This week I have mostly been thinking about decision making capacity.
Decision making capacity is described as the ability to make a decision. There is little agreement in the research literature on what the specific cognitive components of making a decision are and how to assess these. To date legislation in this area has provided the only real guidance for health and social care professionals in the form of the mental capacity act 2005 and the accompanying code of practice 2007. In summary the mental capacity act explains that a person may only lack capacity if he or she has an impairment of the brain or mind AND has been assessed as unable to understand, recall, remember and express a decision.
This may seem like a major departure from my PhD but it is really intertwined. People with dementia may have difficulties making capacitous decisions. There is a consensus in the research literature that people with dementia present with progressively less ability in this area as their disease worsens. Yet in the mild to moderate stages they are often able to make decisions. Even in the more severe stages people with dementia may be able to make some decisions if information is presented in a way that they can understand. Understanding is the area where people are most likely to “fail” a capacity assessment. If information is presented visually, using images, context, accessible language and other communication strategies people are often better able to participate. Using these communication strategies is a skill. Speech and language research has demonstrated that communication training can improve the communication of groups of health professionals. Bespoke individualised communication skills training demonstrates improvement in actual conversations. Better conversations with Primary Progressive Aphasia is one such training package.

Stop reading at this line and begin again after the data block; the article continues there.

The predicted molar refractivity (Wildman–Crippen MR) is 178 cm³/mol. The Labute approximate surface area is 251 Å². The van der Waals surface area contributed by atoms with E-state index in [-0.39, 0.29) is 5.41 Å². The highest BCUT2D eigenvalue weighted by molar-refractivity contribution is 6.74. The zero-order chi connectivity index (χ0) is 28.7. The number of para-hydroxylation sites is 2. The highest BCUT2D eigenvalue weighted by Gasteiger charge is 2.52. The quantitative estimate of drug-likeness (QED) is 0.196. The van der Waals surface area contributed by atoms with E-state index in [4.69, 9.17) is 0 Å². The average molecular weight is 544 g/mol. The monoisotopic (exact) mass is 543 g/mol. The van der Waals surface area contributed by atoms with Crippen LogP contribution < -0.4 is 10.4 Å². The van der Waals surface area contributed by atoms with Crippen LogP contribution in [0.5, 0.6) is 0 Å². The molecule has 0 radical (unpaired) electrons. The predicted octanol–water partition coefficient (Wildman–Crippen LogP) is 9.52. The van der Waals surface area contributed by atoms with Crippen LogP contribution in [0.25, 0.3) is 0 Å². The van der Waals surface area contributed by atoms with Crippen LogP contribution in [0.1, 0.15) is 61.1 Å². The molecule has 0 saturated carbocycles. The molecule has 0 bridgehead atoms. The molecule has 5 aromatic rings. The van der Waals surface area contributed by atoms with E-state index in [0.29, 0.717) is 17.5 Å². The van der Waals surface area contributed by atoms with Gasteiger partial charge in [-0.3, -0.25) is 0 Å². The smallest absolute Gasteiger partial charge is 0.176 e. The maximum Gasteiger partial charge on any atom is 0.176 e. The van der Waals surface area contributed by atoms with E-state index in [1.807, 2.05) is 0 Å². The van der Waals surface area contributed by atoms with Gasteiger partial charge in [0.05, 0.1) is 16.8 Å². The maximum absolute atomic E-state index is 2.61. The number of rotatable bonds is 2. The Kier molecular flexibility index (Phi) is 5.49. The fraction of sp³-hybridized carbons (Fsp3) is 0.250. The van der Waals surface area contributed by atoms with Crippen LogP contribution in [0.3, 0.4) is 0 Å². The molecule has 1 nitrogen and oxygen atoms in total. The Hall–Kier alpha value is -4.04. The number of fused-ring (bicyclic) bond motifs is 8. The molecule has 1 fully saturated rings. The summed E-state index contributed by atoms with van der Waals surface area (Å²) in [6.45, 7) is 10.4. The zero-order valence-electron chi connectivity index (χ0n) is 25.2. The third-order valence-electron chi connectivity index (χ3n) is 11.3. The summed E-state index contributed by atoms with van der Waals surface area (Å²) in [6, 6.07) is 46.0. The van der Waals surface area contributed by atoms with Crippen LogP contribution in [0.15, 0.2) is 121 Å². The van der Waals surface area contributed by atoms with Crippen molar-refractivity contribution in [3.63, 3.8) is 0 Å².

People with PPA present with a progressive deterioration in communication skills in the presence of otherwise intact cognitive skills. People with PPA are often able to plan, judge and anticipate their future personal and healthcare needs. They may feel anxious and concerned about participating in future decision-making. They might start planning for this future. Supporting people to plan for the future might include developing communication aids that include information about their future decision making. The people around that person may also wish to support them. Supporting people who may end up becoming defacto decision makers (should the person no longer have decision making capacity in relation to a specific decision and have appointed a power of attorney) may include provision of communication training to ensure they are best able to ascertain the persons will and preferences in a specific situation.
So decision making capacity is not a big departure from my work- it is intertwined and integral in the work I do with people with dementia and their families. The forthcoming NICE SCIE guidelines on decision making and mental capacity will provide further support and guidance for us in our daily practice. This is an exciting step – and another part of the conversation.